School and the Carceral State

I got a job substitute teaching at charter schools in New York City, and I’ll be blogging about the experience every day or so for the next couple of weeks. While it’s easy to tell the story about the dysfunctional urban charter school, just like it’s easy to tell the one about the urban public school, I’m not trying to rehash either of those old, tired tales. That said, the charter distinction is important; though they are not pedagogically monolithic, charters suck resources away from public schools, erode the power of labor unions, fuel racial and class segregation, feed corporate influence over schooling, and promote the hiring of novice white teachers in communities of color, over black and brown teachers who are actually invested in and live in those neighborhoods. And more. With all that in mind, these stories attempt to reframe the conversation on public education through a cultural lens. What happens in schools, and why? 

*****

panopticon

  1. Prison Guard

How do you feel about this school?

“Rikers Island,” a girl in an eighth grade classroom said. Her friends were seated around her and they all nodded. The four or five of them had been having a quiet conversation when I came and intruded on them, hoping they might share their experience with me. I was supposed to be drugging the class with a worksheet that contained capsules like this:

(3x – 4) / 8y  =  9×2 + 8x – 3

but lo and behold, they didn’t want any of that, so instead I let them talk, in groups, about whatever they wanted. I thought devilishly to myself: Were they losing a day of instruction?

“It’s just prison,” one of the girls said.

“Why is it like prison?”

The students’ actions answered this question better than what they could tell me verbally. Out loud they said things like how they’re forced to come, how no one trusts them, how they’re expected to sit in the same place all day doing work that numbs their brains and hardens their souls. The way I watched them conduct themselves after I made it clear I wasn’t going to play prison guard conveyed the same story more vividly. On the prison floor that suddenly ceased to be a prison, the students ran and jumped around, vaulting over desks, falling out of chairs, injuring themselves and feeling good about it. One kid came away with a bloody leg while his friend, a Good student, ventured out of the room to find a bandaid. Students stuck their bodies out of windows to shout gleefully down through the black iron grating, calling to any random person who passed by. Remnants of the master’s tools, once piled neatly on the teacher’s desk or lain out in orderly fashion in front of the students, had been cast aside and down to the ground. Papers balled up and ripped through, broken pencils, rulers, broken pencil sharpener pieces, all scattered across the floor.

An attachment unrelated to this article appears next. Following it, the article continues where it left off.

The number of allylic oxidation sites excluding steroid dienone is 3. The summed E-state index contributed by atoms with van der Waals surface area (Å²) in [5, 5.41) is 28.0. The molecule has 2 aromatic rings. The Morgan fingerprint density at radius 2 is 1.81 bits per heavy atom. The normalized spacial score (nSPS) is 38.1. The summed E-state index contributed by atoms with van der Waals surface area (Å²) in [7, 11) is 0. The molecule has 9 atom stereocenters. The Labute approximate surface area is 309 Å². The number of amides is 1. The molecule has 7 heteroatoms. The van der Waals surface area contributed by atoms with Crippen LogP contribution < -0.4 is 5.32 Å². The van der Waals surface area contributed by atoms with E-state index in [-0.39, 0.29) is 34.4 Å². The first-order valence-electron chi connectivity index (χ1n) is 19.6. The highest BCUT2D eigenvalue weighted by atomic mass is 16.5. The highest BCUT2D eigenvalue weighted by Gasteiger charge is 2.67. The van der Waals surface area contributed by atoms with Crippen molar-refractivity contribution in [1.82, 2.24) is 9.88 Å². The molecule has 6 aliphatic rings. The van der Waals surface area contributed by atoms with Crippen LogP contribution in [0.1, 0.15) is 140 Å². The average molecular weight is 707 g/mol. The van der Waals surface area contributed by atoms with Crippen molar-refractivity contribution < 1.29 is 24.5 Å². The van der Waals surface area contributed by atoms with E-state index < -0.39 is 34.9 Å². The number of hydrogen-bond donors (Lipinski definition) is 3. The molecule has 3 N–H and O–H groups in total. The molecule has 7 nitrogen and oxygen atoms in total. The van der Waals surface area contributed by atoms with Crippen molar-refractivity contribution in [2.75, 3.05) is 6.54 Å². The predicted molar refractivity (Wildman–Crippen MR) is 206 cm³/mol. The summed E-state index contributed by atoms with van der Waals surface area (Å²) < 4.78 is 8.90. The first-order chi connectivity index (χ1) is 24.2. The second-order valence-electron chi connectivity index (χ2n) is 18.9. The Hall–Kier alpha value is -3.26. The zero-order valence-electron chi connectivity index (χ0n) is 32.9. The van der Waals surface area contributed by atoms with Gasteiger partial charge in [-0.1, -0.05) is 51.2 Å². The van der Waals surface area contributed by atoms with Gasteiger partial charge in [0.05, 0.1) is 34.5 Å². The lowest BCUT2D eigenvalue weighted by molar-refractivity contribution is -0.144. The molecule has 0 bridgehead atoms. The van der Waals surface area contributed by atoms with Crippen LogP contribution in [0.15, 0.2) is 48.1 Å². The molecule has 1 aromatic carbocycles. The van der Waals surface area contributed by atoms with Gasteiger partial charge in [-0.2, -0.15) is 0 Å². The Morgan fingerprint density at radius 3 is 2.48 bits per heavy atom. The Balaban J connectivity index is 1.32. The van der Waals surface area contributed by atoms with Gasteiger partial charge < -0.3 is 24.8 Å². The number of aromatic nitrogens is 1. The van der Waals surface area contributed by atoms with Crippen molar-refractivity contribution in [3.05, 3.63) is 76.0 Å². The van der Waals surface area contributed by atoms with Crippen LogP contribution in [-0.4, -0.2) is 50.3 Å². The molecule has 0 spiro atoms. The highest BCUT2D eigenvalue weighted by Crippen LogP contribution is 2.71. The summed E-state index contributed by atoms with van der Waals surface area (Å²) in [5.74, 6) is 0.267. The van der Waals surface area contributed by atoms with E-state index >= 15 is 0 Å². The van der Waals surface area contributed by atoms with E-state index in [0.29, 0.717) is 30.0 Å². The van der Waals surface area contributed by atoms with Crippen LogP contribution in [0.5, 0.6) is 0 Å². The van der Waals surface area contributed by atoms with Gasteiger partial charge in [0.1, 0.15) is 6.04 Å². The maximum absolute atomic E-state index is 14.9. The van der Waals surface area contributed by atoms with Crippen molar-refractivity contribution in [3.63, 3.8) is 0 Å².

But though I refused to run a prison, sometimes it was still a prison. Flashes of guards’ faces appeared in the door window every couple of minutes, and each time they caused a sudden hush to fall over us. Sometimes a teacher would walk in and everyone would go silent. It perplexes me that these teachers hardly ever say anything when they do this, usually just stand in the doorway staring us all down for a couple minutes–they are performing prison guard. They hardly say anything unless it’s a short, parting remark about how “I shouldn’t have to come in here” or “you all know better.” Then they’d leave, and the students would revive their mirth.

“How come everyone gets so quiet when these teachers come in like that,” I asked a student.

“It’s because they’ll suspend you real fast.”

Other times teachers would burst in and, without so much as a greeting or any kind of pretext, launch into a full excoriation of the students: “Are you gonna do your work today? I didn’t get anything from you all week. <pointing at individual students> No work. No work. No work.”